The DPP turned down a mother’s appeal to prosecute a teenage driver alleged to have been under the influence of cannabis when his car collided with and killed her “precious” 11-year-old daughter, a judge heard.
Barrister Noel Cosgrove told the Circuit Civil Court that Cait Quinn was struck by a car driven by then 19-year-old Ronan Byrne of Lohunda Downs, Clonsilla, Dublin, and suffered catastrophic injuries.
He said Cait had been crossing the road from a bus stop at Diswellstown Road, Castleknock, Dublin, on Aug 25, 2009, when struck by Byrne’s Nissan Pulsar car which he had been driving on a provisional licence.
Mr Cosgrove told Judge Gerard Griffin that Cait’s mother, Catriona Quinn, of Luttrellstown Walk, Castleknock, wished to read a brief tribute to her daughter from the witness box. In it, she said Cait was the very precious only daughter in the Quinn family of four and she and her husband, Paul, had almost lost her twice as a baby.
“She was the love and joy of home and family and shone in all activities, musical, artistic and clever, and a helpful and generous daughter.”
They would never forget her beautiful warm smile and would treasure the 11 years 11 months and four days of her short precious life, she said.
“We will continue to miss her every second of every day for the rest of our lives,” Mrs Quinn added.
Mr Cosgrove told the court Ronan Byrne, now aged 23, had been driving on a provisional licence at excessive speed and while under the influence of cannabis at the time.
“Regrettably there was no criminal prosecution of Mr Byrne which had created a difficulty for the parents,” said Mr Cosgrove. “Mrs Quinn had asked the Director of Public Prosecutions to review his decision but was unsuccessful.”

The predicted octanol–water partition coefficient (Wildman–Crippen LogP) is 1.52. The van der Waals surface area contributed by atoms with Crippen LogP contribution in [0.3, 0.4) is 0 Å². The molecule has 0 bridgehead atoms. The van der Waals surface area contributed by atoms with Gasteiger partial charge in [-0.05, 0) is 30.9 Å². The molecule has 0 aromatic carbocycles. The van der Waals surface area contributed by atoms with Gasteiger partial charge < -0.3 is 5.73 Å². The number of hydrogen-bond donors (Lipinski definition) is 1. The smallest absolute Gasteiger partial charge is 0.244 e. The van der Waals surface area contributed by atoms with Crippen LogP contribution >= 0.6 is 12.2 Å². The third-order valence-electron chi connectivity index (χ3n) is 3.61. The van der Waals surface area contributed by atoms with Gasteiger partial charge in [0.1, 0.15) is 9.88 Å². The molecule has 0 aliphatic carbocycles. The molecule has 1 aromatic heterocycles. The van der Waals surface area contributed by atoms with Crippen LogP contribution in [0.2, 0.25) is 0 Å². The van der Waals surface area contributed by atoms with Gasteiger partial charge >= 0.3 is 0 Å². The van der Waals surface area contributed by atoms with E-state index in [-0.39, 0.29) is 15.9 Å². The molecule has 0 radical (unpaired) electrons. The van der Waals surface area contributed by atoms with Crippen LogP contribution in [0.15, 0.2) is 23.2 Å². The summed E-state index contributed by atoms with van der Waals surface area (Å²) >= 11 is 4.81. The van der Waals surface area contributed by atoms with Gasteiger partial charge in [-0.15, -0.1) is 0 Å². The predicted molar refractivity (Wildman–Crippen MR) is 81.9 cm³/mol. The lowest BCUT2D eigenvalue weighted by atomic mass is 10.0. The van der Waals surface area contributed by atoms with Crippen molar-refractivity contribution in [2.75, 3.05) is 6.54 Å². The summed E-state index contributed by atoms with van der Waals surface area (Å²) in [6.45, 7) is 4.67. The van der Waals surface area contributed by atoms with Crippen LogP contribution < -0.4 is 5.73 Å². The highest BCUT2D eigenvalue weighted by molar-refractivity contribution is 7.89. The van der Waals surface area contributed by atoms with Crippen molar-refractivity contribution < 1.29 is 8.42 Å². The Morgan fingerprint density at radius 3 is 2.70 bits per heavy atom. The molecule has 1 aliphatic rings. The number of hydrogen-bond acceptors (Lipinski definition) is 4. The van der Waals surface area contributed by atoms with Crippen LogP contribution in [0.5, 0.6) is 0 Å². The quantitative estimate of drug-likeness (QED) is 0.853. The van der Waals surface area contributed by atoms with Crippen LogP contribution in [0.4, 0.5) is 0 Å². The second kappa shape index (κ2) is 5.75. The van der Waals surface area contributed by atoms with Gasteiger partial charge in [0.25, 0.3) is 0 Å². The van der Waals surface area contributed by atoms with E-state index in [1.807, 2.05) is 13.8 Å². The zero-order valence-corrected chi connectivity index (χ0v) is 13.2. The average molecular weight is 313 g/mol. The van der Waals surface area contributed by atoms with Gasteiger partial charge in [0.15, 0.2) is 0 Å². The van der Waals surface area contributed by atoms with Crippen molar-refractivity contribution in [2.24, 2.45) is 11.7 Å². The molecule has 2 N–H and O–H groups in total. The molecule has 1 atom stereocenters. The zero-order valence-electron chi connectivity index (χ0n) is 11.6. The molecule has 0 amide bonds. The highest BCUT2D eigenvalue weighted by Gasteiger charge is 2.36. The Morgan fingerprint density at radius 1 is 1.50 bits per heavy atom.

The court heard that due to the positioning of the bus stop, Dublin Bus had been sued, along with Mr Byrne, as a defendant but had been indemnified by Mr Byrne’s insurance company, Quinn Direct, and let out of the proceedings.
Mr Cosgrove said Mr Byrne’s insurance company, without conceding liability in the case, had proffered a figure of €30,000 to cover some element of grief and loss and funeral expenses and he was recommending acceptance of the offer to the court.
Judge Griffin told Mrs Quinn it must have been very painful for her to read the tribute to her daughter. He offered the Quinn family his and the court’s sincere condolences.
He said that while there would never be full closure for the family the finalisation of the proceedings gave some sense of closure. He had no hesitation in accepting and approving the €30,000 offer.
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